The internet can be a scary place. Scratch that. The internet is a scary place. I have a zillion different passwords, all of them odd combinations of letters and numbers and symbols that none but the most skilled hacker should be able to crack. Still, I worry someone will somehow gain access to all my personal information. What if someone breaks into my account with Clearly Contacts and publishes the extent of my blindness for the whole world to know? What if my bank account is compromised and, after draining my meager resources, the technological burglar makes public the amount of money I spend each month on dog treats and lip gloss? Shudder.
I’m very careful about what I do online, but it seems there are many people, far more powerful and popular than me, who don’t seem to understand that the internet is full of creeps, weirdoes, and opportunists. I feel like every time I log in, some starlet has been literally exposed online because she snapped photos of herself in her underpants or less and the photos were “leaked.”
Newsflash: taps sometimes leak, and so do tires. On very bad days, so do feminine hygiene products and infants’ diapers. Naked photographs don’t “leak.” “Leak” is internet code for “people are stoo-pid.”
Things that exist on the internet go far beyond the level of permanent Sharpie marker. Whatever a person publishes, whether it’s a rant about an ex-parter or former employer, or a picture of that individual in a compromised position, has officially been made indelible in a way that people thirty years ago could never have imagined. It’s like a tattoo on the universe that no amount of laser zapping can eradicate.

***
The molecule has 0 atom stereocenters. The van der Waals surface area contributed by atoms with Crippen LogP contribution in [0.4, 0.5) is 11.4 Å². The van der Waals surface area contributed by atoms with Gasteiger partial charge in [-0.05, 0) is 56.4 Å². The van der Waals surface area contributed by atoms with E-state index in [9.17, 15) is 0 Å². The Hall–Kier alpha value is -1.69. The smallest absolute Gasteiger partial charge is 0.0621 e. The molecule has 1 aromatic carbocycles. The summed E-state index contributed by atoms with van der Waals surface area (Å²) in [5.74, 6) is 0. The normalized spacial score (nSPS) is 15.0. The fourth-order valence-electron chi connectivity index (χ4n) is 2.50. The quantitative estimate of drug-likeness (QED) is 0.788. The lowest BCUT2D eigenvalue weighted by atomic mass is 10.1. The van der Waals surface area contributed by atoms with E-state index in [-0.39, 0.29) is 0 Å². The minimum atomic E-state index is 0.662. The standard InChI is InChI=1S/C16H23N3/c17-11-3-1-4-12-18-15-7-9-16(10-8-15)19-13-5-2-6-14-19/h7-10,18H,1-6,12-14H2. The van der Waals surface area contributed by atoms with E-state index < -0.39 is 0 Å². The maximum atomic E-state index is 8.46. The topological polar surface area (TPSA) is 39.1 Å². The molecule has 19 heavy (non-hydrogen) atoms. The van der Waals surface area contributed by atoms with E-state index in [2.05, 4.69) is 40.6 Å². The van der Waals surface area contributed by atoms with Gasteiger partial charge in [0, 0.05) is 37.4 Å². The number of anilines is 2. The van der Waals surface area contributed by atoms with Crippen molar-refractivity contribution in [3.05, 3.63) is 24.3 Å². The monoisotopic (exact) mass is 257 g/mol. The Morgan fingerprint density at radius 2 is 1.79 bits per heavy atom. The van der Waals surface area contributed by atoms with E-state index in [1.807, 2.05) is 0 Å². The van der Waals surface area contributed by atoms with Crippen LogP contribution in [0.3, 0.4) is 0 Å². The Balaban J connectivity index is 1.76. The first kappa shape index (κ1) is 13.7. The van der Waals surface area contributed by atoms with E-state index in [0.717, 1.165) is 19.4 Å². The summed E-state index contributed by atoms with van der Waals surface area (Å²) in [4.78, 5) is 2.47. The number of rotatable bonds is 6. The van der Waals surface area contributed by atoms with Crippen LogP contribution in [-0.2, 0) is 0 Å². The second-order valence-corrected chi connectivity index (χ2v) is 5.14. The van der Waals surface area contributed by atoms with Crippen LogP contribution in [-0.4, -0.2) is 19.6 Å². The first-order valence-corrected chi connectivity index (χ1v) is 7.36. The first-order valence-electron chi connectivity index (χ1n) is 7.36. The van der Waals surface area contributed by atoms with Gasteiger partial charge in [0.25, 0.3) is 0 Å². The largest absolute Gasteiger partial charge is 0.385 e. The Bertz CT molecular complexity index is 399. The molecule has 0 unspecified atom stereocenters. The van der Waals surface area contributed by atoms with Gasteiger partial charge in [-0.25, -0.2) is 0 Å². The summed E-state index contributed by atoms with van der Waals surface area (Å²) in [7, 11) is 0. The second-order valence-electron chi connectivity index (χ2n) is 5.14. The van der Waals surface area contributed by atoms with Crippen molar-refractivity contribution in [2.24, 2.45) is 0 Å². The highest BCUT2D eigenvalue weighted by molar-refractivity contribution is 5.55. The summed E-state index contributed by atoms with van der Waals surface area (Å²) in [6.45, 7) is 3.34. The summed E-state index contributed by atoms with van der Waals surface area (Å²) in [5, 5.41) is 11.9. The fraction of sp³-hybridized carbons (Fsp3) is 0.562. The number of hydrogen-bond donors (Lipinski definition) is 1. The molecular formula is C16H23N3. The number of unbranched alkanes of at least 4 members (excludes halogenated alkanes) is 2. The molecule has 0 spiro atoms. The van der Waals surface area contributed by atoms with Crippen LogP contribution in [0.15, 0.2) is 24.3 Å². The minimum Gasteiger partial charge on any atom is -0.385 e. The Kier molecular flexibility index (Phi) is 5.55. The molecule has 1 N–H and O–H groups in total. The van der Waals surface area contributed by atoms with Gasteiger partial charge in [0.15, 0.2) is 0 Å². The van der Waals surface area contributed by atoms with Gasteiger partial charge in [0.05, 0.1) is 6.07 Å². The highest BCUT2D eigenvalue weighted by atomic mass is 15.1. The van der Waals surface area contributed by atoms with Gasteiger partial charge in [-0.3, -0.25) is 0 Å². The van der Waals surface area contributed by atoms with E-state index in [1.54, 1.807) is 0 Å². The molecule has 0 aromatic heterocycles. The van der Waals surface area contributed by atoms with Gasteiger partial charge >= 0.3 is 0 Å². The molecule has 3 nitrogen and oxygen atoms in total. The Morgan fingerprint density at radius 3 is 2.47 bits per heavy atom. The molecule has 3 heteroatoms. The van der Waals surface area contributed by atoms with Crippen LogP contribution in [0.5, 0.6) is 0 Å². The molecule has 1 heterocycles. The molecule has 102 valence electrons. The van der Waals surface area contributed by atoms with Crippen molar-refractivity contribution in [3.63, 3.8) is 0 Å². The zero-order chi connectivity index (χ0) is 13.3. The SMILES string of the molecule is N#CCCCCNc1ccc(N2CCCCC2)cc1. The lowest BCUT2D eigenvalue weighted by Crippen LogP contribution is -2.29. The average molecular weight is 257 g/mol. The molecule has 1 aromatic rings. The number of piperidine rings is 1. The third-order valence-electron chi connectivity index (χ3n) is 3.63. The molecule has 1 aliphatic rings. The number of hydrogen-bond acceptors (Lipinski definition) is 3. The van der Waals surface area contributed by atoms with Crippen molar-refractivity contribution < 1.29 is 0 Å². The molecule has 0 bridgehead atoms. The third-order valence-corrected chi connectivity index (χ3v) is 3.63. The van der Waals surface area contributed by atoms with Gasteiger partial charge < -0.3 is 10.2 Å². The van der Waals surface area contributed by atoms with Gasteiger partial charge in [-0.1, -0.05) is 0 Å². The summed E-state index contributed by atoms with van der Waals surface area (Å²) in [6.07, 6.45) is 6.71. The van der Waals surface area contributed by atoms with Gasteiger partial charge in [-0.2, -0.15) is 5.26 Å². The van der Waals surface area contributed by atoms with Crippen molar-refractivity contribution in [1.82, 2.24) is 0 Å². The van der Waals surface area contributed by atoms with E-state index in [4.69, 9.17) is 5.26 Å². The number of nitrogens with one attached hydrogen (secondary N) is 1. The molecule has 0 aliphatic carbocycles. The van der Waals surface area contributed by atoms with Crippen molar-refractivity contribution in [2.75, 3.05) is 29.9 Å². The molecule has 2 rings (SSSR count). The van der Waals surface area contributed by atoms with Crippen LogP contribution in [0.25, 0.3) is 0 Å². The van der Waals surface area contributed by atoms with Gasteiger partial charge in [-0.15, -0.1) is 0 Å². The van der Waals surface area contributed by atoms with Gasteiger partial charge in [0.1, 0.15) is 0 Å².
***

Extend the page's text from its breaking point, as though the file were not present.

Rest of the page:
I can see the appeal, though, of—oops—providing the vultures with a photo that leaves little or nothing to the imagination. A regular pattern has been established in online media whereby a person (almost always female) allows a photograph or (far worse) a video of herself to enter the fray of the internet, and very soon after, her career takes off. It seems we have become so obsessed with other folks’ bits that we grant people all kinds of fame and fortune to those stoo-pid enough to make the private stuff public. It makes sense that young women think the best way to become a household name is to bare all their, um, secrets, because we continue to reward such poor behavior. Sometimes, it seems a woman can only be a success if she’s willing to engage in public nudity.
Considering that I’m thirty now, and feeling rather old, it seems my days of opportunity are dwindling. When I was a kid, I imagined myself famous for something by this point of my life. Perhaps I should just surrender to the trend of appearing topless on the internet, pretending I had nothing to do with it, and waiting for Oprah to call me for an interview. I realize the woman is semi-retired, but if ever there was something to create a television special event, maybe me “leaking” a photo could do it.
To heck with it. Here comes the leak. If anyone asks, remember that I knew nothing about this, and my publicist is outraged at this invasion of my privacy.
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